int numbers={10,9,8};
printf(" Compile-Time Initialization Example:\n");
printf(" %d ",numbers);
printf("%d ",numbers);
printf("%d ",numbers);
}
``````

Output

``10 9 8``

In this C programme code, we've created a three-dimensional array numbers with the entries 10, 9, and 8 in the list. This is compile-time initialization, and we've printed all of its values by accessing index-wise at the end.

## Initialization at Runtime

Dynamic-initialization is another name for runtime initialization. After the programme has been properly compiled, the array entries are initialised during runtime.

Example:

``scanf("%d", &numbers); //initializing 0th index element at runtime dynamically``

The following is a C programme that demonstrates Run-Time Initialization:

``````#include <stdio.h>

int main() {
int numbers;
printf("\n Example of Run-Time Initialization:\n");
printf("\n Enter the array elements: ");

for (int i = 0; i < 10; i++) {
scanf("%d", &numbers[i]);
}

printf(" Accessing array elements after dynamic Initialization: ");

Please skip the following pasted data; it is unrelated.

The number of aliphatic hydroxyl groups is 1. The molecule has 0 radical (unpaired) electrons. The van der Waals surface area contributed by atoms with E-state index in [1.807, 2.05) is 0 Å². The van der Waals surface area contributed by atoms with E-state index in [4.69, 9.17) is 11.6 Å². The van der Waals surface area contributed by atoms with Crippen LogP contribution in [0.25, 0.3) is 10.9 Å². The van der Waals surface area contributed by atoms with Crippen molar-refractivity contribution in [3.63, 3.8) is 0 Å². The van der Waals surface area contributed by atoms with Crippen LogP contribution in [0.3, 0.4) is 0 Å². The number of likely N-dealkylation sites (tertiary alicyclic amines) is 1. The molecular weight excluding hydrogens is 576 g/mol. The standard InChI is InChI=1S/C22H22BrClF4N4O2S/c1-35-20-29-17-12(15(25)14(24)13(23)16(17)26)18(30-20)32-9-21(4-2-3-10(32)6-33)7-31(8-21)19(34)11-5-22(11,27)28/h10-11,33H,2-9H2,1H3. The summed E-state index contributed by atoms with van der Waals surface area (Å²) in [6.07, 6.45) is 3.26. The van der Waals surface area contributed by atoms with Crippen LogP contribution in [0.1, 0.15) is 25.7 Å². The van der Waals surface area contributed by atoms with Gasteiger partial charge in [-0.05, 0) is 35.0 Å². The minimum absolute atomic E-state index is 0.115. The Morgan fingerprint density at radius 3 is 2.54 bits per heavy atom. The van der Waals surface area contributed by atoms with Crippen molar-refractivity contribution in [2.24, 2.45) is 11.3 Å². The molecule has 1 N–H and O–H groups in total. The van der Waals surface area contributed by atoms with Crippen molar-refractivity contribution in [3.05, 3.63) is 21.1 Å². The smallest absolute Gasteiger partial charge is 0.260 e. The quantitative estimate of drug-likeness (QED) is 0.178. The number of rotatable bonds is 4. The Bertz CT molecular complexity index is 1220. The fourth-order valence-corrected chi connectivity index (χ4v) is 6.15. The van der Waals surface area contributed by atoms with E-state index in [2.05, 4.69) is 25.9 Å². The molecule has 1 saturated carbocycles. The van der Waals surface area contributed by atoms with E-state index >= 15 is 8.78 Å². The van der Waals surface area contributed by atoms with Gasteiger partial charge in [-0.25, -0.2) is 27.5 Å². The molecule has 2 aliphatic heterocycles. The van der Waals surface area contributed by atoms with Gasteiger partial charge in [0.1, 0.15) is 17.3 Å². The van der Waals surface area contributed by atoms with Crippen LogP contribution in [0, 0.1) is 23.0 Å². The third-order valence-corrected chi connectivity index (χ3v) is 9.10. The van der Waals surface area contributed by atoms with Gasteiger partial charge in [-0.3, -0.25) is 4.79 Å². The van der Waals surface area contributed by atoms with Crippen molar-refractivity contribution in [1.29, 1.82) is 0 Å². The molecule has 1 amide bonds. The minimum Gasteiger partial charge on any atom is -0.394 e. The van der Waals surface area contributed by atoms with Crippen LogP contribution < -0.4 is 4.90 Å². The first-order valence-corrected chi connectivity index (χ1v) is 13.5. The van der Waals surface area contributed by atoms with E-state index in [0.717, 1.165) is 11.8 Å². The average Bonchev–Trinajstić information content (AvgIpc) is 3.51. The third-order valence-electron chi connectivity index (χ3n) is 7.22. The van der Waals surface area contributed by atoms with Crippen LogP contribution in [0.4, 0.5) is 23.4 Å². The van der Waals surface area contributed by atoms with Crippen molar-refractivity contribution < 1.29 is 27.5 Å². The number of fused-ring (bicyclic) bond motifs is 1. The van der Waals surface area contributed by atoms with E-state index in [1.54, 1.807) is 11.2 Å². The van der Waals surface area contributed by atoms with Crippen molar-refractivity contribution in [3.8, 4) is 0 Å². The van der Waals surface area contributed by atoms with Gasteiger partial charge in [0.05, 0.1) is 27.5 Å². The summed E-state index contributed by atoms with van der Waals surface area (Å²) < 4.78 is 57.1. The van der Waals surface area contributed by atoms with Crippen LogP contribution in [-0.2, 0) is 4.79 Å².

for (int i = 0; i < 10; i++) {
printf("%d ", numbers[i]);
}

return 0;
}
``````

Input

``````Example of Run-Time Initialization:

Enter the array elements: 100 90 80 70 60
``````

Output

``Accessing array elements after dynamic Initialization: 100 90 80 70 60``

In this C programming code, we've just declared an array numbers of size 5 to show runtime initialization. Following that, we ask the user to enter the array values to initialise it when the code has been compiled. Finally, we printed the values by accessing them index-by-index.

## In C, Copying One-Dimensional Arrays

If we have two arrays, first_array and second_array, one of which is initialised and the other of which is just defined, and we need to copy elements from first_array to second_array, we can't just write:

``````int first_array = {5,4,3,2,1};
int second_array;
second_array = first_array; //This statement is wrong, it will produce an error
``````

The main requirement for copying an array is that the copy array's size be smaller than the original array's.

In C, create a programme to demonstrate copying elements of a one-dimensional array.

``````#include <stdio.h>

int main() {